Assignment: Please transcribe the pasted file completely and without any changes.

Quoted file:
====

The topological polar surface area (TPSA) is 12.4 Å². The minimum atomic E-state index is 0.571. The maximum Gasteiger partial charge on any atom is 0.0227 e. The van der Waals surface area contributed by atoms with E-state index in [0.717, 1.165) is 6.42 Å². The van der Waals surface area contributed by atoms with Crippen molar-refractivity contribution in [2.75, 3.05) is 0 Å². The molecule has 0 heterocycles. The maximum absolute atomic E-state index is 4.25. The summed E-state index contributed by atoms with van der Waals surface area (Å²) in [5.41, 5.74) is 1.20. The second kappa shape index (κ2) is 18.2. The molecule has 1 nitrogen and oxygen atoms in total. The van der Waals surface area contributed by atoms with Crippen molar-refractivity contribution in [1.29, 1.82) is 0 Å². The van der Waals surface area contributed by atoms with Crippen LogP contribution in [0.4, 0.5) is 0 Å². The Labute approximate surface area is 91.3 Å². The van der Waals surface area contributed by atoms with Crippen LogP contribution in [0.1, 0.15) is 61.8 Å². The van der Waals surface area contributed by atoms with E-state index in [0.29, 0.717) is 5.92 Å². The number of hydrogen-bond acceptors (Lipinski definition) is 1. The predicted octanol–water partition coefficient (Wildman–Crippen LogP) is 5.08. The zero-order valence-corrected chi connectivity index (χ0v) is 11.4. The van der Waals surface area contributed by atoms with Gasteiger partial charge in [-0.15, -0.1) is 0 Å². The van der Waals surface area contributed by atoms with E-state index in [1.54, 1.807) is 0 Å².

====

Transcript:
The topological polar surface area (TPSA) is 12.4 Å². The minimum atomic E-state index is 0.571. The maximum Gasteiger partial charge on any atom is 0.0227 e. The van der Waals surface area contributed by atoms with E-state index in [0.717, 1.165) is 6.42 Å². The van der Waals surface area contributed by atoms with Crippen molar-refractivity contribution in [2.75, 3.05) is 0 Å². The molecule has 0 heterocycles. The maximum absolute atomic E-state index is 4.25. The summed E-state index contributed by atoms with van der Waals surface area (Å²) in [5.41, 5.74) is 1.20. The second kappa shape index (κ2) is 18.2. The molecule has 1 nitrogen and oxygen atoms in total. The van der Waals surface area contributed by atoms with Crippen molar-refractivity contribution in [1.29, 1.82) is 0 Å². The van der Waals surface area contributed by atoms with Crippen LogP contribution in [0.4, 0.5) is 0 Å². The Labute approximate surface area is 91.3 Å². The van der Waals surface area contributed by atoms with Crippen LogP contribution in [0.1, 0.15) is 61.8 Å². The van der Waals surface area contributed by atoms with E-state index in [0.29, 0.717) is 5.92 Å². The number of hydrogen-bond acceptors (Lipinski definition) is 1. The predicted octanol–water partition coefficient (Wildman–Crippen LogP) is 5.08. The zero-order valence-corrected chi connectivity index (χ0v) is 11.4. The van der Waals surface area contributed by atoms with Gasteiger partial charge in [-0.15, -0.1) is 0 Å². The van der Waals surface area contributed by atoms with E-state index in [1.54, 1.807) is 0 Å².